The clamour for reduction in the lending rates of banks is growing despite the calculated benevolence shown by the Regulator recently by reducing the Repo rate. Banks are blamed for not passing on the benefit of the interest rates reduction.

In a highly competitive environment in which the banking sector is functioning, customer satisfaction assumes strategic importance in the growth of its top line as well as bottom line. A couple of banks are already feeling the pinch at present with their balance sheets drifting into red. It is rarely admitted by borrowers that banks operate with a thin margin and the innovative efforts adopted by them to reach out to the unreached, are bound to escalate their cost of operations. The quarterly financial reports of banks indicate the stress on their bottom lines. Surprisingly, one of the strongest among them has declared a loss in its latest quarterly financial report for the first time in its long history as an elite banking company.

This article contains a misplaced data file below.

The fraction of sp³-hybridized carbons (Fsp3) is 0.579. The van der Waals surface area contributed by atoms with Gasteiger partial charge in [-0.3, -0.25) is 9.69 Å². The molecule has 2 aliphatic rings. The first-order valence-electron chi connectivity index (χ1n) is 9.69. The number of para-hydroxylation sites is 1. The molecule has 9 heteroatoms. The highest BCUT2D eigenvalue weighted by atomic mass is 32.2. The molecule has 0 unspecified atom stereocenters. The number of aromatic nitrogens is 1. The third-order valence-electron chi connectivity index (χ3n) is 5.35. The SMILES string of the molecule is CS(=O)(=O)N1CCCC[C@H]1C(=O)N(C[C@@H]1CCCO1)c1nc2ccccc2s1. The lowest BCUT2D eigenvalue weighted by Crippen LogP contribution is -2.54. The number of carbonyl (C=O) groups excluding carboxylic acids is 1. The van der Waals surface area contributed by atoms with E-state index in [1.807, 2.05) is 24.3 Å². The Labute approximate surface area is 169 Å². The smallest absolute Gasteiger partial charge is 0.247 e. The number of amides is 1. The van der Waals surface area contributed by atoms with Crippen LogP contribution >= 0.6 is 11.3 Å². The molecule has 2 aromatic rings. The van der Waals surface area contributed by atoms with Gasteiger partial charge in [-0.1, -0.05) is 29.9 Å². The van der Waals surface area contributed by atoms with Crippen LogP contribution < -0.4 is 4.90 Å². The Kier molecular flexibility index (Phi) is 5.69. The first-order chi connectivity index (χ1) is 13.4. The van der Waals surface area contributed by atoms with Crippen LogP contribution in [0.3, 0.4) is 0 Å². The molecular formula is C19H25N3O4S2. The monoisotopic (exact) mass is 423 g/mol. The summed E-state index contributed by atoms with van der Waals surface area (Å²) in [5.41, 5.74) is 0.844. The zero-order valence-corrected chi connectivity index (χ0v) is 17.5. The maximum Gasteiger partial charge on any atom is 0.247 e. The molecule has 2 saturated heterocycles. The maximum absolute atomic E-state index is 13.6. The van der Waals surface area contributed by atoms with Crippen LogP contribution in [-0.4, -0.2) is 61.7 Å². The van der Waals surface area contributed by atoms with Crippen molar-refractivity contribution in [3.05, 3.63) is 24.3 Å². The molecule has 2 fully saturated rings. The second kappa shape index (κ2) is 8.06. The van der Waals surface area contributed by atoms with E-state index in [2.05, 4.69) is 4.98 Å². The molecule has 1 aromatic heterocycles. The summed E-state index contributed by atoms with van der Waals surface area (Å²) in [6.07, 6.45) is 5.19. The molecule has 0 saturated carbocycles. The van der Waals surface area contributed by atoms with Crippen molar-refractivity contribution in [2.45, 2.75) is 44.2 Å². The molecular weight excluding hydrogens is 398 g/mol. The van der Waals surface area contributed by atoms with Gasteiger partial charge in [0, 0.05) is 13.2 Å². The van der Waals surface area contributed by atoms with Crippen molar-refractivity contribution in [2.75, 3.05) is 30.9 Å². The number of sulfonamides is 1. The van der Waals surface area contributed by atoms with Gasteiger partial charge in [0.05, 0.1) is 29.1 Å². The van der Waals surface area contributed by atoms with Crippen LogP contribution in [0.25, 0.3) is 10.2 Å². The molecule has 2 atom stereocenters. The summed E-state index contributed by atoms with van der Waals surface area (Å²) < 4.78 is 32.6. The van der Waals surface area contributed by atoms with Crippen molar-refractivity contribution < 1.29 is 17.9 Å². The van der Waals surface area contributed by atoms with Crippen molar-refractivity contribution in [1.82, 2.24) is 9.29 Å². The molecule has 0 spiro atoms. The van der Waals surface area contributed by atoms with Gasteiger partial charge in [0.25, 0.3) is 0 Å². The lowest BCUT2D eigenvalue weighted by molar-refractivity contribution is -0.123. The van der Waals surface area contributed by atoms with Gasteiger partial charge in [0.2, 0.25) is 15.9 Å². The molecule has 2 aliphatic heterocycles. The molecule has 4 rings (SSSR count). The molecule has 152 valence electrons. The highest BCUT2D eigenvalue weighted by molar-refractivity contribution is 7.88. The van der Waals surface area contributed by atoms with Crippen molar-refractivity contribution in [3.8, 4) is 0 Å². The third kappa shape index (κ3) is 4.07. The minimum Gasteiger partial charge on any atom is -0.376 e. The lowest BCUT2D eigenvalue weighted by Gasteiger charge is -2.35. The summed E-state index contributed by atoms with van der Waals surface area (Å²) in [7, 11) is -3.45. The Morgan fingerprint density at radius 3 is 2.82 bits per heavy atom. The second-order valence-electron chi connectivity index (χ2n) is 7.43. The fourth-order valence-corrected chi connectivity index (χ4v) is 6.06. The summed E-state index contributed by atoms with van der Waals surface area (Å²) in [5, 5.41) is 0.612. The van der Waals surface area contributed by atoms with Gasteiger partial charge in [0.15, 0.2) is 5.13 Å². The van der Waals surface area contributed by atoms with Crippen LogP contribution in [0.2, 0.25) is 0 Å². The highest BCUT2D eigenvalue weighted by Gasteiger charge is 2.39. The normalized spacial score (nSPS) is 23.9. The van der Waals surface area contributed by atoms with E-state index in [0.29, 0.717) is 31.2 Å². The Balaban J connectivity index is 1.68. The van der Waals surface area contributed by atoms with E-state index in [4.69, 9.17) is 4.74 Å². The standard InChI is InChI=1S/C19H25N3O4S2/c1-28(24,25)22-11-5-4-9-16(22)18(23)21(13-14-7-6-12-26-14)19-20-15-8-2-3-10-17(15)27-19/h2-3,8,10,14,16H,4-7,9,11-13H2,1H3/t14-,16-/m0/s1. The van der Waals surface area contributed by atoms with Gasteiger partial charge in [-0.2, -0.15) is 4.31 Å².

Wide, varied customer base

Customer base of banks comprises of two groups; depositors and borrowers. Indian banking sector has one of the largest number of bank customers, measured in terms of the number of deposit accounts. There are 122.69 crore deposit accounts handled by the banks as on 31 March 2014. This number, however, does not reflect the actual number of depositors, despite the fuss made by banks in gathering the customers’ details under Know Your Customer process, when accounts are opened. As against this large number of deposit accounts, the number of borrowing accounts is very small - 13.87 crore. Small borrowing accounts of less than Rs.2 lakh, are 10.91 crore constituting 78.7 per cent of the total borrowing accounts.

Term deposit accounts are 20.06 crore in number. About 70.5 per cent of the term deposits are contributed by small deposits of less than Rs 100,000 per account. Though an accurate profile of the depositors of this group is not available, it is not difficult to visualise that majority of these depositors are senior citizens, pensioners, working women and also small enterprises which are required to maintain some amounts as deposits in banks.

 

Pleasing some to displease many?